Wirral Bird Club - Archive 2013
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Field Meeting Reports 2013
Kinmel Bay and River Clwyd - Saturday 7th December 2013
Rhyl may not sound the most attractive of locations for bird watching but the area can turn up some good birds. Not enough of a lure to get many members out of bed on a dull grey morning, as just 4 of us met up at the first site, the Marine Lake! Immediately we found a good number of both male and female Red-breasted Mergansers swimming together and diving co-operatively to feed. They approached quite closely at times as they made circuits of the lake. A single female Goosander made a nice comparison of the sawbill family members. Also on the water were a couple of Cormorants and a sole Great-crested Grebe. On the island were many Lapwing and Redshank. Later, we were to see clouds of Lapwings up in the air by the river, there must have been at least 300 birds lazily flapping their distinctive rounded wings. We took the railway bridge to make our way to the River Clwyd. The bushes on the way were fairly bird-less except for the odd Blackbird and a small charm of Goldfinch. A few Redwing flew over and perched briefly in a tall tree before flying on. Once we reached the river bank, large numbers of mostly Herring, Common and Black-headed Gulls idled on various mud banks or bathed in the river. A pair of Goosanders fed in the river and we saw the male come up with a fish which it swallowed. Wigeon fed on the bank, with Curlew and Black-tailed Godwit nearby, while Teal kept to the river's edge. A family group of Little Grebes was a nice sight.
Parkgate and Neston - Sunday 24th November 2013
The weather had finally changed to more typical winter conditions over the last few
days, but on the day of our meeting in Parkgate it was not as cold as I had feared. As we congregated in the Old Baths car park, a ring-tail Hen Harrier gave us a superb fly-past. This was one of at least 3 birds present on the Dee this winter. Will the colder conditions bring more in? A Kestrel posed nonchalantly on the tree above us. On the flash were Teal and Mallard, and a single Moorhen. A distant Peregrine sat on a dead log, while far out on the river edge Cormorant, Pintail and Shelduck could just be made out. Little Egrets were everywhere, and we had a tantalising glimpse of a possible Great White Egret but it was too distant to be sure of its identity.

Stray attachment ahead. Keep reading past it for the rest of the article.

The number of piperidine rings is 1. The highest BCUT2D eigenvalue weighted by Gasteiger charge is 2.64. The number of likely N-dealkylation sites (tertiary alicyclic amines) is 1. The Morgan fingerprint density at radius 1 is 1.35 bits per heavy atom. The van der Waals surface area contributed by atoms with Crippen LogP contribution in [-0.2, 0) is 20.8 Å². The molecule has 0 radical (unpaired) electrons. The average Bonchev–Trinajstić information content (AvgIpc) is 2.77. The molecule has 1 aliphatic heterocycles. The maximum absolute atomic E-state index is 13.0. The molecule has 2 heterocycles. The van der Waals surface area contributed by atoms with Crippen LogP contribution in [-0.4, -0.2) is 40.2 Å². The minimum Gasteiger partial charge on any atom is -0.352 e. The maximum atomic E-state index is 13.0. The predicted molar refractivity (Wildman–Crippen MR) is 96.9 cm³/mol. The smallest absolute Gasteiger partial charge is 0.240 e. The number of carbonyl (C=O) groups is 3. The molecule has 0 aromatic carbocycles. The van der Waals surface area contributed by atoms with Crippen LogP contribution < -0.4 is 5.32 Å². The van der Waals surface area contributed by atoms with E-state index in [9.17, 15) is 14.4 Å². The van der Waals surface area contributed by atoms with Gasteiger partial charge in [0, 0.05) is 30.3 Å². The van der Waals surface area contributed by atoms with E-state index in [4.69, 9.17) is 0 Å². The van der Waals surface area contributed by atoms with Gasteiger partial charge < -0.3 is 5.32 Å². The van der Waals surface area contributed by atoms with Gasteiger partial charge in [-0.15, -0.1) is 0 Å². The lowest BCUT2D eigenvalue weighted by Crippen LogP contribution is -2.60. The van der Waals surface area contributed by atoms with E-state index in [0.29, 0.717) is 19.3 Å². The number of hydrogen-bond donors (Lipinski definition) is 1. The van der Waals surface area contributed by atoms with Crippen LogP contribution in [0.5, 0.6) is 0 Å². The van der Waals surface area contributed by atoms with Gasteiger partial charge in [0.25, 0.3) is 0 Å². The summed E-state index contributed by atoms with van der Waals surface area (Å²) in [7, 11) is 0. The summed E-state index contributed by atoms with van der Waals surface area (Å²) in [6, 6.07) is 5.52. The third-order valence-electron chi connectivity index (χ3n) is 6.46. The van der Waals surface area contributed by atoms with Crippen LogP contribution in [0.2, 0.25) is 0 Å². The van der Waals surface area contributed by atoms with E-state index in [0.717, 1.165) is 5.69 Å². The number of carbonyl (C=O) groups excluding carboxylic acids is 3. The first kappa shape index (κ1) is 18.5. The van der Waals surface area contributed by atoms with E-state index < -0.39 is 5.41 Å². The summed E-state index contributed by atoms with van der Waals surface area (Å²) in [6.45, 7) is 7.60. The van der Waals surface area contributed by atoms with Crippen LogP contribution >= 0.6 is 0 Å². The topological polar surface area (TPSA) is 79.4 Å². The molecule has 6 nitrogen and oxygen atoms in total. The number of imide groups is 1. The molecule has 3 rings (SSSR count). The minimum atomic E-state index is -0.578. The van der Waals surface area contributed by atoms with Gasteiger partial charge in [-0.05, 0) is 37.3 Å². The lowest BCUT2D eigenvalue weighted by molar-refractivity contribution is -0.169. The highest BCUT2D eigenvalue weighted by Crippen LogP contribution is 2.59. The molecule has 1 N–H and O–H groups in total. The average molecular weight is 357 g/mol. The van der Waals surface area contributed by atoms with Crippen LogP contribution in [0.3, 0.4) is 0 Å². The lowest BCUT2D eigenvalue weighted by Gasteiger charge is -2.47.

In the trees around the field behind the car park, several Redwing and a couple of Fieldfare gathered. Even better was a group of 7 Bullfinches working their way along the hedge. The males always brighten up a winter's day. Walking down-river along the footpath, Meadow Pipits and Skylark could be seen over golf course and the marsh.
Royden Park & Thurstaston Common - Saturday 26th October 2013
Thirteen members turned out for the October meeting to Royden Park and Thurstaston Common. We bumped into Mike plus hound - it was great to see him but he could not accompany us. We started our walk in the nearby walled garden, a sheltered spot that often attracts birds. Sure enough, a female Blackcap was discovered amongst the hedges and bushes, although it proved somewhat elusive. With the weather still unusually mild, it is difficult to know if this was a late breeder still to fly south, or a bird from the continent newly arrived to spend the winter here. Other birds included Blue and Great Tits, and Blackbirds feeding on some fallen apples.
We moved on into the woodland, but started to note a scarcity of birds, even the common species you might expect to see. Again, was this something related to the weather? With perseverance we added Jay, a bird that becomes much more conspicuous in the autumn when they are busy collecting acorns for storage to sustain them over the winter months. On the small fishing lake there were just a few Mallard! With the trees still largely in leaf, Great-spotted Woodpeckers were heard calling from time to time but were difficult to spot amongst the foliage. With the lack of birds, we started to take more notice of the numerous fungi on the rotting silver birch wood.